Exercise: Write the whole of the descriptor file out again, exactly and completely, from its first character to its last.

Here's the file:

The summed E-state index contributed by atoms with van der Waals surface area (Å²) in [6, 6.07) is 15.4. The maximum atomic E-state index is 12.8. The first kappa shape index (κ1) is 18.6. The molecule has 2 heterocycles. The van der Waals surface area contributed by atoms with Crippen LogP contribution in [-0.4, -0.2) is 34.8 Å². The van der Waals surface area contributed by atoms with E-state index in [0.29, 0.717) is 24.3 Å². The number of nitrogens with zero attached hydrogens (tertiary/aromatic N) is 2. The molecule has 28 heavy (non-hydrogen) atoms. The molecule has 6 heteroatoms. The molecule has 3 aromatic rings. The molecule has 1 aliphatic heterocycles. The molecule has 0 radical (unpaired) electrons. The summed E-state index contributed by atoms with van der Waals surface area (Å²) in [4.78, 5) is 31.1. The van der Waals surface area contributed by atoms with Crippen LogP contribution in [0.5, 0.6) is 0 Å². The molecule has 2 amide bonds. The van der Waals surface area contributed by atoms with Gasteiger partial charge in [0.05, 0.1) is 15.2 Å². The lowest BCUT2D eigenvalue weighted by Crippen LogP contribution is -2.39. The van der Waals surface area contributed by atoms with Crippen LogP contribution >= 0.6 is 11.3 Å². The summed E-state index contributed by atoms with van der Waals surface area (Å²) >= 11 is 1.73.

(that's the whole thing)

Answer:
The summed E-state index contributed by atoms with van der Waals surface area (Å²) in [6, 6.07) is 15.4. The maximum atomic E-state index is 12.8. The first kappa shape index (κ1) is 18.6. The molecule has 2 heterocycles. The van der Waals surface area contributed by atoms with Crippen LogP contribution in [-0.4, -0.2) is 34.8 Å². The van der Waals surface area contributed by atoms with E-state index in [0.29, 0.717) is 24.3 Å². The number of nitrogens with zero attached hydrogens (tertiary/aromatic N) is 2. The molecule has 28 heavy (non-hydrogen) atoms. The molecule has 6 heteroatoms. The molecule has 3 aromatic rings. The molecule has 1 aliphatic heterocycles. The molecule has 0 radical (unpaired) electrons. The summed E-state index contributed by atoms with van der Waals surface area (Å²) in [4.78, 5) is 31.1. The van der Waals surface area contributed by atoms with Crippen LogP contribution in [0.5, 0.6) is 0 Å². The molecule has 2 amide bonds. The van der Waals surface area contributed by atoms with Gasteiger partial charge in [0.05, 0.1) is 15.2 Å². The lowest BCUT2D eigenvalue weighted by Crippen LogP contribution is -2.39. The van der Waals surface area contributed by atoms with Crippen LogP contribution >= 0.6 is 11.3 Å². The summed E-state index contributed by atoms with van der Waals surface area (Å²) >= 11 is 1.73.